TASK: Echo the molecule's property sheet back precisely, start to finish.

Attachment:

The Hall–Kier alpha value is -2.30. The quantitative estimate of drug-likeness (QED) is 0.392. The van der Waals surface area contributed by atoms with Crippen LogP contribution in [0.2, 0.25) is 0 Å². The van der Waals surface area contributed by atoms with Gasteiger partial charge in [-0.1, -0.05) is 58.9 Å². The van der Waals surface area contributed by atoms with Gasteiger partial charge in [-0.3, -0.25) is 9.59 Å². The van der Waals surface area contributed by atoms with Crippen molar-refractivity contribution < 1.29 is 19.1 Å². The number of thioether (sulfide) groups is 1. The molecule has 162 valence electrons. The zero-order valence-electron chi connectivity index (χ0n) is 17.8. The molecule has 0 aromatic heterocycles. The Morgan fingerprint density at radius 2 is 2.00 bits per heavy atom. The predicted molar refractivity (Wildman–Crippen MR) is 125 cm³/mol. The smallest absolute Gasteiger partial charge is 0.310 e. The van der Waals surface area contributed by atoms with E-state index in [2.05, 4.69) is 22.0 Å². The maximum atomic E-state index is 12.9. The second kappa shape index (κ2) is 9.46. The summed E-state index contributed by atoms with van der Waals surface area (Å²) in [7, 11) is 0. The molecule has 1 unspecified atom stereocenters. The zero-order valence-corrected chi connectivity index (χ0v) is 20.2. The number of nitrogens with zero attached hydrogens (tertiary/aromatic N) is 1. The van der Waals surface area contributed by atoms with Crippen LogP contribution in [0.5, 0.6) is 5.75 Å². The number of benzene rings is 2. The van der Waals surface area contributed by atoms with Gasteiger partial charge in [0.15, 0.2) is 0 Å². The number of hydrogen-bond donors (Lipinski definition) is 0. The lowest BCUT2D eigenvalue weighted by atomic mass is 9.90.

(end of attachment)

The Hall–Kier alpha value is -2.30. The quantitative estimate of drug-likeness (QED) is 0.392. The van der Waals surface area contributed by atoms with Crippen LogP contribution in [0.2, 0.25) is 0 Å². The van der Waals surface area contributed by atoms with Gasteiger partial charge in [-0.1, -0.05) is 58.9 Å². The van der Waals surface area contributed by atoms with Gasteiger partial charge in [-0.3, -0.25) is 9.59 Å². The van der Waals surface area contributed by atoms with Crippen molar-refractivity contribution < 1.29 is 19.1 Å². The number of thioether (sulfide) groups is 1. The molecule has 162 valence electrons. The zero-order valence-electron chi connectivity index (χ0n) is 17.8. The molecule has 0 aromatic heterocycles. The Morgan fingerprint density at radius 2 is 2.00 bits per heavy atom. The predicted molar refractivity (Wildman–Crippen MR) is 125 cm³/mol. The smallest absolute Gasteiger partial charge is 0.310 e. The van der Waals surface area contributed by atoms with E-state index in [2.05, 4.69) is 22.0 Å². The maximum atomic E-state index is 12.9. The second kappa shape index (κ2) is 9.46. The summed E-state index contributed by atoms with van der Waals surface area (Å²) in [7, 11) is 0. The molecule has 1 unspecified atom stereocenters. The zero-order valence-corrected chi connectivity index (χ0v) is 20.2. The number of nitrogens with zero attached hydrogens (tertiary/aromatic N) is 1. The van der Waals surface area contributed by atoms with Crippen LogP contribution in [0.5, 0.6) is 5.75 Å². The number of benzene rings is 2. The van der Waals surface area contributed by atoms with Gasteiger partial charge in [0.15, 0.2) is 0 Å². The number of hydrogen-bond donors (Lipinski definition) is 0. The lowest BCUT2D eigenvalue weighted by atomic mass is 9.90.